The contrast which the rocky intricacies of the Lejah present to the rich and flat plains of the Hauran and the Jaulan has already been noticed. (See ARGOB).

The remaining district, though no doubt much smaller in extent than the ancient Bashan, still retains its name, modified by a change frequent in the Oriental languages. Ard el-Bataniyeh lies on the east of the Lejah and the north of the range of Jebel Hauran or ed-Druze (Porter, 2:57). It is a mountainous district of the most picturesque character, abounding with forests of evergreen oak, and with soil extremely rich; the surface studded with towns of very remote antiquity, deserted, it is true, but yet standing almost as perfect as the day they were built. For the boundaries and characteristics of these provinces, and the most complete researches yet published into this interesting portion of Palestine, see Porter's Damascus, vol. 2; comp. Schwarz, Palest. p. 219; Jour. Sac. Lit. Jan. 1852, p. 363, 364; July, 1854, p. 282 sq.; Porter, Giant Cities (Lond. 1865).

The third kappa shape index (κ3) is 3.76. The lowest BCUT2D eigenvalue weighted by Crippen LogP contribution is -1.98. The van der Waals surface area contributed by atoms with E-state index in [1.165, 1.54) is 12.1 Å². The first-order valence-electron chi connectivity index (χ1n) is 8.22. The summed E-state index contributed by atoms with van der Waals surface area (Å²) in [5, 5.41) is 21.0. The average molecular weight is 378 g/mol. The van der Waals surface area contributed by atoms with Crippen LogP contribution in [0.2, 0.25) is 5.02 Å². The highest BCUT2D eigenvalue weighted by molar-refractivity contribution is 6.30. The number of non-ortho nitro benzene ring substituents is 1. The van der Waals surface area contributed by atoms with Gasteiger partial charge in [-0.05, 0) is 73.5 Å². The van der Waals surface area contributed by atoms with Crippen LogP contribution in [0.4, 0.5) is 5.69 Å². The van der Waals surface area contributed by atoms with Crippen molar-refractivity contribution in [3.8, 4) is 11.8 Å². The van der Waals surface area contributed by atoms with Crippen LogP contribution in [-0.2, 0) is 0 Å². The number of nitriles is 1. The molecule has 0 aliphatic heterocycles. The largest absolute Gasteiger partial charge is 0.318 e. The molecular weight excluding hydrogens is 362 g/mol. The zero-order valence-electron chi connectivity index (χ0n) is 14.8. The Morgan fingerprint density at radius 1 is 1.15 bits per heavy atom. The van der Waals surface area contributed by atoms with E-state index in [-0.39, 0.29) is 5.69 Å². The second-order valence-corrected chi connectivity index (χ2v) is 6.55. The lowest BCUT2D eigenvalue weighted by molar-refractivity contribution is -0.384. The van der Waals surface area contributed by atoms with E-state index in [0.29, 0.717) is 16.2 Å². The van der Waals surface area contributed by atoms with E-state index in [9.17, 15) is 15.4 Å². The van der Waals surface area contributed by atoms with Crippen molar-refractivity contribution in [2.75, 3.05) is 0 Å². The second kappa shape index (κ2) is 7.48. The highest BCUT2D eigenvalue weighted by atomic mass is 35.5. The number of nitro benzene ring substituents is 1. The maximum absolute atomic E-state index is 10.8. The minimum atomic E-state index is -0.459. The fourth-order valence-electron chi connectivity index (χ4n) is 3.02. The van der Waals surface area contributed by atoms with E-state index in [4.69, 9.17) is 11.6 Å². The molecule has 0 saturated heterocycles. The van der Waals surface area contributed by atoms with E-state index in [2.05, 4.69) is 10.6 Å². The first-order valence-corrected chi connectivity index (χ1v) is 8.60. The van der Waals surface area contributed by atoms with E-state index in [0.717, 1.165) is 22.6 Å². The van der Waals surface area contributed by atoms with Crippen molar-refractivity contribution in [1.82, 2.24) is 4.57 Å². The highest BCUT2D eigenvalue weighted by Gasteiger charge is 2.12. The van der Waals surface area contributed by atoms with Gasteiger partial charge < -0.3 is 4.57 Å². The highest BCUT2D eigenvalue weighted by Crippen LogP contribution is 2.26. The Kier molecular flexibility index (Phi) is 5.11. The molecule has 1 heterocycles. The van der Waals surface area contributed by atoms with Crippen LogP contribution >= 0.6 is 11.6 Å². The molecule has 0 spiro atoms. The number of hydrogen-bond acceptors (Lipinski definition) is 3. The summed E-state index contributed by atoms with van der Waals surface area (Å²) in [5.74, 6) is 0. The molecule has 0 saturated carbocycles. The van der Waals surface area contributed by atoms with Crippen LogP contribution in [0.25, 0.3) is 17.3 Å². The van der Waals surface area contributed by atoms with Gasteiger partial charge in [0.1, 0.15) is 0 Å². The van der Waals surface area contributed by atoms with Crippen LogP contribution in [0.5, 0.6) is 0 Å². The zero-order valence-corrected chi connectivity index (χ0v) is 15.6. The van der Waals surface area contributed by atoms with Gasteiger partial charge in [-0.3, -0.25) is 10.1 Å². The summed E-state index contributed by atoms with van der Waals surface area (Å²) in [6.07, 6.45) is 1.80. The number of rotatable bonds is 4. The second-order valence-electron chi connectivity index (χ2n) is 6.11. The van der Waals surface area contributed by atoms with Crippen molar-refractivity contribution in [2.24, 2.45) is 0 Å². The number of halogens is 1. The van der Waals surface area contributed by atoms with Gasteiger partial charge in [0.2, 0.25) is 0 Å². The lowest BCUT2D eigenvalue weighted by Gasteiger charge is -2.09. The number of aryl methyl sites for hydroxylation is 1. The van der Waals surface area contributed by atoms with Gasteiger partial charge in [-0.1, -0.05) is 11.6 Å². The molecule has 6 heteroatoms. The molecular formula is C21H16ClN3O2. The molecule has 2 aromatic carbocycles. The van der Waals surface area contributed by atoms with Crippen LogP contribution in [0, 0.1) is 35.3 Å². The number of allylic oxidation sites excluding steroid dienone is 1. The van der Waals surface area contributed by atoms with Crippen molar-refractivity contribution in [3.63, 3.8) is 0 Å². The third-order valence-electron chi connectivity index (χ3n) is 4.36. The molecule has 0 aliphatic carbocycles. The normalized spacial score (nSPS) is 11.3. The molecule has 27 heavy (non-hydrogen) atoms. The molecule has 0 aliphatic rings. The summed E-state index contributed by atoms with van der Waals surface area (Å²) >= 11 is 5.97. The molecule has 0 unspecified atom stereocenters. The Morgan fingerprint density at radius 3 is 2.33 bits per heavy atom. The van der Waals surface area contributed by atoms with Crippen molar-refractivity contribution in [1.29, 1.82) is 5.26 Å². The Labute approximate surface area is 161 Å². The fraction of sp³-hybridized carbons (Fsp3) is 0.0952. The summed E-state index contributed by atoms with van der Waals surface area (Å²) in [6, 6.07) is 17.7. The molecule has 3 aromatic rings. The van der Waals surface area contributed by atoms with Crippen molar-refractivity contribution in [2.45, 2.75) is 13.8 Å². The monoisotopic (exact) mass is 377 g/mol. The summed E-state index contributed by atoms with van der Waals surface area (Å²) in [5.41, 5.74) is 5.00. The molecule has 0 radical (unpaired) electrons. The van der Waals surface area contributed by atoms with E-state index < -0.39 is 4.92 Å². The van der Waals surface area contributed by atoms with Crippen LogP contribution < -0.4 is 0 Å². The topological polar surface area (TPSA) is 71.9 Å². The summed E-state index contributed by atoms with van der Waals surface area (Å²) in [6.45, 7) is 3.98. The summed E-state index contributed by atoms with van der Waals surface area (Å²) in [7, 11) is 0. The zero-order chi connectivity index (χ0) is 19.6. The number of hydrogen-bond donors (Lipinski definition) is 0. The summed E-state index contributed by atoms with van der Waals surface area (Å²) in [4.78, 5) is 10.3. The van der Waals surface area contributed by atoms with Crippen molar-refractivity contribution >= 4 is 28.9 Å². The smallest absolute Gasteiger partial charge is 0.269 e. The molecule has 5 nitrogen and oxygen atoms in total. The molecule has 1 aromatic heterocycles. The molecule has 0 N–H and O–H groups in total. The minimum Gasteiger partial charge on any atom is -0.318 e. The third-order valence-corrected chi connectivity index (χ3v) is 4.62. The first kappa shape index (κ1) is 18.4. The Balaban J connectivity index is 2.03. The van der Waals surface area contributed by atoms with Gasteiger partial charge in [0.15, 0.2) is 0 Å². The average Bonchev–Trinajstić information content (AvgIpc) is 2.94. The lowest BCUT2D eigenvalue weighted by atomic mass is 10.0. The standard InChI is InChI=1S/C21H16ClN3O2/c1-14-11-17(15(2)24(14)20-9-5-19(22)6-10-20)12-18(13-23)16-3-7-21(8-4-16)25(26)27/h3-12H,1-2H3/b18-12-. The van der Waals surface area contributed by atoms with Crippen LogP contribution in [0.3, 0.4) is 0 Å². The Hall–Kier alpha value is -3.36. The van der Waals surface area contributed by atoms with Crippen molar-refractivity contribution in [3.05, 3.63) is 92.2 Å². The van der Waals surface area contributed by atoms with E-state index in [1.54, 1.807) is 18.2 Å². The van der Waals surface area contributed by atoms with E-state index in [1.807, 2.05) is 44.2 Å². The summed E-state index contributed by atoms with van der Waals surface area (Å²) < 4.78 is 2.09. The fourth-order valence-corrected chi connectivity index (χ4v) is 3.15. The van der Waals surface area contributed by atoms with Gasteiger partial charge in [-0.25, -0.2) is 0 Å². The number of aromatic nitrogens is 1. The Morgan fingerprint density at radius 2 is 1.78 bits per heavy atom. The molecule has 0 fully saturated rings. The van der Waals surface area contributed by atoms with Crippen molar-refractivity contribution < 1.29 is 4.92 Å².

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Bibliography Information
McClintock, John. Strong, James. Entry for 'Bashan'. Cyclopedia of Biblical, Theological and Ecclesiastical Literature. Harper & Brothers. New York. 1870.